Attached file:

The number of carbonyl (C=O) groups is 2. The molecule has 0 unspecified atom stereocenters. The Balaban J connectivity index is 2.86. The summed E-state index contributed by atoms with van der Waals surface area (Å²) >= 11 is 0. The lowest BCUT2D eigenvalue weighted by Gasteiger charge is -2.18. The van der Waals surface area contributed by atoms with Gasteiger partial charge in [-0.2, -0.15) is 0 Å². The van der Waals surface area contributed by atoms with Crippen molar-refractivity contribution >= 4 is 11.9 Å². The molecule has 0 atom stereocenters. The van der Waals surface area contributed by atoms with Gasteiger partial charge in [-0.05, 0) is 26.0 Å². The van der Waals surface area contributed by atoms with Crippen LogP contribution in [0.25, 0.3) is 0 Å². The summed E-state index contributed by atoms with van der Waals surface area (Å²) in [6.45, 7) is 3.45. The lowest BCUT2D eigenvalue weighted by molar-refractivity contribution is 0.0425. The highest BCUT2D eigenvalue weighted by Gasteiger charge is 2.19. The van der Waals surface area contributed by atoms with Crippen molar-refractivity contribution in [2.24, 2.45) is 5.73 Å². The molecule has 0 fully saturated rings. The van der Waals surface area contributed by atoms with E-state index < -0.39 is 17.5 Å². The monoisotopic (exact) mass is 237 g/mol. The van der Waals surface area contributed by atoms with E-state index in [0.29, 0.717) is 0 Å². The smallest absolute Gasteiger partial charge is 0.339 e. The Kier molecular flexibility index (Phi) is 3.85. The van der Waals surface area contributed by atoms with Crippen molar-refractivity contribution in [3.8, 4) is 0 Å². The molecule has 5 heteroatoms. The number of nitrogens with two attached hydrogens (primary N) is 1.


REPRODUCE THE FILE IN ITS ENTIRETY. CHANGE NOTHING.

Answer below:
The number of carbonyl (C=O) groups is 2. The molecule has 0 unspecified atom stereocenters. The Balaban J connectivity index is 2.86. The summed E-state index contributed by atoms with van der Waals surface area (Å²) >= 11 is 0. The lowest BCUT2D eigenvalue weighted by Gasteiger charge is -2.18. The van der Waals surface area contributed by atoms with Gasteiger partial charge in [-0.2, -0.15) is 0 Å². The van der Waals surface area contributed by atoms with Crippen molar-refractivity contribution >= 4 is 11.9 Å². The molecule has 0 atom stereocenters. The van der Waals surface area contributed by atoms with Gasteiger partial charge in [-0.05, 0) is 26.0 Å². The van der Waals surface area contributed by atoms with Crippen LogP contribution in [0.25, 0.3) is 0 Å². The summed E-state index contributed by atoms with van der Waals surface area (Å²) in [6.45, 7) is 3.45. The lowest BCUT2D eigenvalue weighted by molar-refractivity contribution is 0.0425. The highest BCUT2D eigenvalue weighted by Gasteiger charge is 2.19. The van der Waals surface area contributed by atoms with Crippen molar-refractivity contribution in [2.24, 2.45) is 5.73 Å². The molecule has 0 fully saturated rings. The van der Waals surface area contributed by atoms with E-state index < -0.39 is 17.5 Å². The monoisotopic (exact) mass is 237 g/mol. The van der Waals surface area contributed by atoms with E-state index in [0.29, 0.717) is 0 Å². The smallest absolute Gasteiger partial charge is 0.339 e. The Kier molecular flexibility index (Phi) is 3.85. The van der Waals surface area contributed by atoms with Crippen molar-refractivity contribution in [3.8, 4) is 0 Å². The molecule has 5 heteroatoms. The number of nitrogens with two attached hydrogens (primary N) is 1.